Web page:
Partial View in ASP.Net MVC

Partial Views are just views which we can reuse across your ASP.Net MVC application. You can think Partial View as a reusable control. You don’t need to write code for them every time – You can drop Partial View like a block wherever you want to and content of the partial view would be displayed.

We will discuss about following things in this post

  1. Usage of partial views
  2. Creation of Partial View with example
  3. Different ways to pass data to partial view

Usage of partial views:

Consider the below web site of a company – it’s a usual web page where we have header, sidebar and content view.

But our point of interest is the two content blocks in side bar – “Latest News” and “Current Openings”. “Latest News” would tell you the latest news about the company and “Current Openings” shows the available jobs in the company. We might want to display these information (Latest news and Current Openings) in various places of our web application.

PartialView Usage


Instead of writing code every time to display the same piece of information for different places, we can create partial view and just call it from different places with different data.

Instead of this imaginary example, let us see some real world example –, a site which helps developers to complete their projects on time 🙂

Partial View in Stack overflow



Creation of partial view with example :

I have created a simple ASP.Net MVC application using Empty template and added Home controller with Index action.

Below is the default content generated when I add View for the Index action method(Index.cshtml)

I would like to print “Hello World” in many of the pages- including this Index. So, I am creating Partial View to say “Hello World”

Right click Views\Home folder and select Add -> View

Below dialog box for adding view will appear.

  1. Give the partial a name (by convention, all partial views should start with underscore)
  2. Select “Create as a partial view” and click Add


Partial View - Create View

And, I’m adding the below content to the partial view (_PartialSayHelloWorld.cshtml)

This is the content that I would like to reuse across different views.

Now, let us see how we can include this partial view content in our Index view.

@Html.Partial is the HTML helper that we can use for including the partial view content to our View.

Below is the complete Index view content– where we are passing the partial view name to @Html.Partial method.

When you run the application, you’ll get the output like below

Partial View - Output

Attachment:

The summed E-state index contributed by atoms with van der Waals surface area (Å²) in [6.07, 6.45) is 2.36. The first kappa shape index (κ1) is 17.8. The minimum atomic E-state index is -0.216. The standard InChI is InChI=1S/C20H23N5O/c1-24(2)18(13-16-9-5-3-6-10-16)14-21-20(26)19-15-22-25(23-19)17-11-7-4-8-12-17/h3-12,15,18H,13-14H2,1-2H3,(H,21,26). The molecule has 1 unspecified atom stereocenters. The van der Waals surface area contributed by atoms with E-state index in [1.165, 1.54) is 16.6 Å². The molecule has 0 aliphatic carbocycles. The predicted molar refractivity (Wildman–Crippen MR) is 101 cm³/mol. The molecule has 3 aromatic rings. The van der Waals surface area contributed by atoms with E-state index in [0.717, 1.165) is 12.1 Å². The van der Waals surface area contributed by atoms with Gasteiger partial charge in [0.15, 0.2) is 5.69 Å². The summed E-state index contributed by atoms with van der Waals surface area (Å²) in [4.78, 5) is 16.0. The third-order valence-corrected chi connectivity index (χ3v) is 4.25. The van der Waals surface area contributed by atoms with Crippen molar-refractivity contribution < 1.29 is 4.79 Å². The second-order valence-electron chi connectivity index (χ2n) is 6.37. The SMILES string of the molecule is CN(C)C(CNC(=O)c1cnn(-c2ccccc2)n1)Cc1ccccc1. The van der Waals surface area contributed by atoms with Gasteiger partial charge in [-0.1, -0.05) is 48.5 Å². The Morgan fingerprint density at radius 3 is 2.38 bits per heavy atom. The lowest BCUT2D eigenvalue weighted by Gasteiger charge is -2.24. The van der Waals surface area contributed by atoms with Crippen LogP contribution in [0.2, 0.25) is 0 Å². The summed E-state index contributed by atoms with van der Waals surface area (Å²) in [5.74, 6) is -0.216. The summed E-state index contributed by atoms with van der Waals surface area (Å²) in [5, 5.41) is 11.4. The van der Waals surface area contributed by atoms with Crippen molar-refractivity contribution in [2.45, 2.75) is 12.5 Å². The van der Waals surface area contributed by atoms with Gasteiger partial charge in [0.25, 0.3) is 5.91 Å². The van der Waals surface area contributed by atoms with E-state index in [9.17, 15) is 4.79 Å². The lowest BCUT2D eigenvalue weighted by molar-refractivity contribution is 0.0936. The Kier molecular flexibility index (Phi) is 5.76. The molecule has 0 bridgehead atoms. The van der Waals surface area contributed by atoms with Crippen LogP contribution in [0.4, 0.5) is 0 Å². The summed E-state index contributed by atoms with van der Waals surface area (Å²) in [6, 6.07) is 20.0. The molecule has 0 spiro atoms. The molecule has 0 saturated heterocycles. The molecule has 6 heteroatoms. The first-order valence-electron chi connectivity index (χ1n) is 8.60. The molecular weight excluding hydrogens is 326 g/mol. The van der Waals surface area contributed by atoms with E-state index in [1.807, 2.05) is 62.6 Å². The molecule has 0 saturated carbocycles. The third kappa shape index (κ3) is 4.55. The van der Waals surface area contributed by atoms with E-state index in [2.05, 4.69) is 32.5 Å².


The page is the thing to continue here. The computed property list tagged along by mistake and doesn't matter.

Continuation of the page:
The partial view we have created so far is a static one – the generated content is same always. But in many cases, we would be passing some data and we want the content to be generated using that data.

We’ll see how can do so in upcoming section.

Different ways to pass data to partial view:

There are many ways to pass data to Partial View. We’ll discuss about most frequently used methods

  1. Passing through ViewBag/ViewData
  2. Passing through strongly typed model

Passing info through ViewBag/ViewData:

I want to pass Pi value(3.14) from my controller to the partial view.  I have added that pi value to the ViewBag – as shown below.

public ActionResult Index()


ViewBag.PiValue = 3.14;

return View();


And, we would be passing this pi value to the @Html.Partial method as the second parameter. Please note that we need to cast it double as we could not pass dynamic expression.


ViewBag.Title = "Index";



@Html.Partial("_PartialSayHelloWorld", (double)ViewBag.PiValue)

In Partial View, we can use that value by accessing @Model property

<h2>Hello World!</h2>


I am saying "Hello world" from the partial view..


Value passed to Partial View : @Model


When you run the application, you would output like below

Partial View - ViewBag




Passing data as strongly typed model:

Sometimes, you would need to pass the strongly typed model instead of some scalar value such as pi(3.14). Let us see how we can do that…

In Models folder, I am creating Employee class.

public class Employee


public string Name { get; set; }

public string Location { get; set; }


And, I’m creating an instance of Employee object. In real world, you would be getting this value from db.

And pass that value to the view as shown below.

public ActionResult Index()


//Pretend that we have got the below information from db

var model = new Employee { Name = "John", Location = "New York" };

return View(model);


In view(Index.cshtml), you need to make couple of changes

  1. You need to say what type of information, you are passing it to View- by mentioning the type name prefixed by @model keyword. In the first line, we’ve mentioned that Employee object will be passed
  2. You need to pass the model object to the partial view. You need to pass the model object to second parameter of @Html.Partial method.

@model PartialView.Models.Employee


ViewBag.Title = "Index";




When you run the application, you’ll get output like below

Partial View - Strongly Typed Model


The complete code is available at

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